Patience a virtue for rally of foreign direct investment

While foreign investment inflow into Vietnam is continuing at a leisurely pace this year, some commitments on large investments ahead could be a glimmer of hope to restrain the decline.

A new report from the Ministry of Planning and Investment’s (MPI) Foreign Investment Agency (FIA) has revealed that the amount of foreign direct investment (FDI) into Vietnam is dropping. Specifically, as of February 20, the total newly-registered and newly-added FDI and capital contributions and stake acquisitions into the country stood at $3.1 billion, down 38 per cent on-year, and disbursed capital was $2.55 billion, equivalent to a slight decrease of 4.9 per cent.

However, FIA director general Do Nhat Hoang said that newly registered capital is increasing in both quantity and value. “In the first two months, 261 new projects were granted investment registration certificates with the total registered capital of over $1.76 billion, equivalent to 280 per cent on-year,” he said.

Among new projects is Compal’s $260-million initiative to manufacture and process electronic components, computer parts, and smart devices. Investment certificates were received last month, and a new facility is expected to break ground this quarter and see operations in Q2 of next year.

In addition to the increase in new projects, the number of those reaching $100 million in registered capital is also higher than in the same period last year, with four reaching the mark in 2023 compared to only one in 2022. The most outstanding is Singapore’s Fulian precision technology factory in the northern province of Bac Giang, valued at $621 million, to produce electronics and computer components.

Moreover, capital contributions and share purchases also reported some improvement. There were 440 capital contributions and share purchases (up 10 per cent) in the first two months, equivalent to $798 million and up 3.7 per cent on-year.

However, there were some negative signals in additionally registered capital. The adjusted capital of 133 ongoing projects reached about $535.4 million, down 85.1 per cent on-year.

This is explained by the FIA that many large ventures adjusted capital in the first two months last year, including $920 million into Samsung’s Electro-mechanics facility in the northern province of Thai Nguyen, and GoerTek pouring $306 million into manufacturing of electronic equipment and multimedia products in northern province of Bac Ninh.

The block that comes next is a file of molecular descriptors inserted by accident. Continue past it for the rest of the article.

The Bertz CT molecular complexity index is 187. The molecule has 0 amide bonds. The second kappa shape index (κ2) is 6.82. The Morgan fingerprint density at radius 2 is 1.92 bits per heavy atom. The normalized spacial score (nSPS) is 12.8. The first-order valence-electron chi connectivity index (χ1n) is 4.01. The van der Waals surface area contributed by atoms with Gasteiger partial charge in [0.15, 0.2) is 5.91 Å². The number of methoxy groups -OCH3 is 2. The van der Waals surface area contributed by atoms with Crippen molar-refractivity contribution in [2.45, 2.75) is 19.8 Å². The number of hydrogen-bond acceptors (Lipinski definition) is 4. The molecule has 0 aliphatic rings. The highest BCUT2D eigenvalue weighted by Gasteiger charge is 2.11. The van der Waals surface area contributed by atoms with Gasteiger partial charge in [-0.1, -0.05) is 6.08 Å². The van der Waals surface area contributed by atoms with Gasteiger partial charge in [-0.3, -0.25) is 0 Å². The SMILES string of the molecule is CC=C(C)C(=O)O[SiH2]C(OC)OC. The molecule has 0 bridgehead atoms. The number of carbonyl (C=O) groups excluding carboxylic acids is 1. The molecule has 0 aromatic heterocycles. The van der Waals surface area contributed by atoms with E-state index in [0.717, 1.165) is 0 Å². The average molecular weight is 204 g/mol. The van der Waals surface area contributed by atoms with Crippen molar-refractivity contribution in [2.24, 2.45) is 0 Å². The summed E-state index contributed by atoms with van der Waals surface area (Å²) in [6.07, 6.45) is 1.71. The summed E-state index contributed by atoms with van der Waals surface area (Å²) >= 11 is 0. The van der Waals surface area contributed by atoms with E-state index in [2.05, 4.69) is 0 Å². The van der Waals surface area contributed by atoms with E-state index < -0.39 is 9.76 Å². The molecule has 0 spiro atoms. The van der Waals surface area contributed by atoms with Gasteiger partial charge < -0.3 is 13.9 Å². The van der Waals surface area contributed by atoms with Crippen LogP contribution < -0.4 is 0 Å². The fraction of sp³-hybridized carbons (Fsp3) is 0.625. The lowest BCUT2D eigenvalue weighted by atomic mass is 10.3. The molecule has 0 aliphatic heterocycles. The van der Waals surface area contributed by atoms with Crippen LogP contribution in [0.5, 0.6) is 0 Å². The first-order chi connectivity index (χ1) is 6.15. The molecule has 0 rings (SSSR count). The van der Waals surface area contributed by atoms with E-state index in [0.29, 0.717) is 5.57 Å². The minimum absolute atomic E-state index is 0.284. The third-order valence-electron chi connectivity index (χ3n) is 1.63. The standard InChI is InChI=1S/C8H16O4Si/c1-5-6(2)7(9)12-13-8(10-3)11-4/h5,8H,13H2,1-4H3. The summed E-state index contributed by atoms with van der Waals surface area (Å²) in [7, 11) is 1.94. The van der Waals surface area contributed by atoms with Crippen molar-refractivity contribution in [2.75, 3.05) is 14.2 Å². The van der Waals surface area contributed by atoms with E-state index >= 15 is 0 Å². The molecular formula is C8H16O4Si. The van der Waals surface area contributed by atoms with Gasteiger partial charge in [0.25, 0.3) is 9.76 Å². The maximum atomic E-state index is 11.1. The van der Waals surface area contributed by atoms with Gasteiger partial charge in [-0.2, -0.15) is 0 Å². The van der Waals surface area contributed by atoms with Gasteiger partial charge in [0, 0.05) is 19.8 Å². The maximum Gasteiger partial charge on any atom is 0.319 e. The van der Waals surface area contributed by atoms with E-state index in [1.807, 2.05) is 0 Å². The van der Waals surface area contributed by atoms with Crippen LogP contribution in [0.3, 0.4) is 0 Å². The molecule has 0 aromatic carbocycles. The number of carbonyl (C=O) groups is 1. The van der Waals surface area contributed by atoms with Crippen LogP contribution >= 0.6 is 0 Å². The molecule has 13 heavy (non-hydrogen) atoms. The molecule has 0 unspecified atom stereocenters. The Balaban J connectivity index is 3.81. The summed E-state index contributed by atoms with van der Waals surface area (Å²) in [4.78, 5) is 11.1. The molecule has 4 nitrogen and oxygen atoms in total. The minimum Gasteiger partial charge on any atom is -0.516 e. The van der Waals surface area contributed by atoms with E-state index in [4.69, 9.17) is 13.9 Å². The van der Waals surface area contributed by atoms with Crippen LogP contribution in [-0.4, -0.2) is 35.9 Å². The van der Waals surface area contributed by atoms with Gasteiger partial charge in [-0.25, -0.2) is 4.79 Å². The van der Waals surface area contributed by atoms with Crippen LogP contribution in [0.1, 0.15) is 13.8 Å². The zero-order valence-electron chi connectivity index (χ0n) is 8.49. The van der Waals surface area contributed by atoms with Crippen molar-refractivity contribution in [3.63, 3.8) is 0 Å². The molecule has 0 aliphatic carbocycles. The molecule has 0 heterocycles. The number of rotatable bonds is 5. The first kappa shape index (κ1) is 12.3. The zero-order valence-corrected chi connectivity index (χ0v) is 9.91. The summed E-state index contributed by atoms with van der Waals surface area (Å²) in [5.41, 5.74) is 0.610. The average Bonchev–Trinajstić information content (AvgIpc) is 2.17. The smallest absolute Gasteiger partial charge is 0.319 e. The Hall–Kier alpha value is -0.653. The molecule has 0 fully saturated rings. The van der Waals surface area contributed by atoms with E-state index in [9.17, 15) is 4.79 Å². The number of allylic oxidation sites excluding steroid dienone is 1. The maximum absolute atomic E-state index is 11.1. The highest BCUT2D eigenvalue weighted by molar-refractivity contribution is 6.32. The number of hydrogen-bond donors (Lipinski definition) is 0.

They contributed to the $3.6 billion in the additionally registered capital in the first two months last year, 2.2-fold higher than the same period in 2021.

Besides the first two months of this year, the downtrend last year typically saw a decrease reported at between 5-15.3 per cent each month, as compared to 2021. In 2022, only FDI in the first month reported an increase of 4.2 per cent on-year, with the other 11 months reporting a downtrend. Total registered FDI inflow in 2022 sat at $27.72 billion, down 11 per cent.

The decline is also seen in the disbursement of FDI. Disbursement each month last year showed significant improvement on 2021, with an increasing trend of up to 16 per cent. However, January 2023 has seen a drop 16.3 of per cent, and there was a 4.9 per cent dip for January and February combined.

Despite disappointing numbers, foreign investors and partners continue to highlight Vietnam as one of the most attractive and safe destinations to place their money. A survey from the Japan External Trade Organization and the European Chamber of Commerce in Vietnam noted that investors from Japan and Europe will strengthen investment into the country.

“Vietnam was becoming an indispensable part of the global supply chain for Japanese manufacturers by ranking fourth in the world in terms of favoured destinations for Japanese companies, and ranking second only behind the US in attracting funding from Japan,” said Nakajima Takeo, JETRO chief representative.

More than 60 per cent of respondents said that their companies would expand their business in the next two years, a higher proportion compared to any other ASEAN country.

In addition to Japan, some big-scale commitments from giants likely on the way, if not already declared. Two weeks ago, Thailand’s Central Retail announced it would pump $1.45 billion into Vietnam by 2027 to accelerate its activities. CEO Yol Phokasub said, “We see Vietnam as a high-potential key market that has shown continuous economic growth.”

Italian motor vehicle manufacturer Piaggio has also raised its capital in Vietnam by $75 million, its 14th adjustment, to $165 million for a factory in northern Vinh Phuc province.

Chinese manufacturer and supplier of electric and electronic components GoerTek is ready for new investment to pour $1 billion into its factories in Bac Ninh and Nghe An province. Of this, GoerTek will spend $290 million to expand its factory in Bac Ninh first.

The MPI sees that global investment is facing numerous woes due to the tightening of financial resources and the global recession. However, it said Southeast Asia can benefit thanks to the relocation of supply chains from China and the US-China trade tensions. “The relocation attached with FDI inflow may increase funding into ASEAN countries when companies establish factories, warehouses, and distribution network in the region,” the MPI reported to the government.

The FIA expects that new FDI in Vietnam will raise by 30 per cent in 2023 to reach $36-38 billion.

Vietnam Investment Review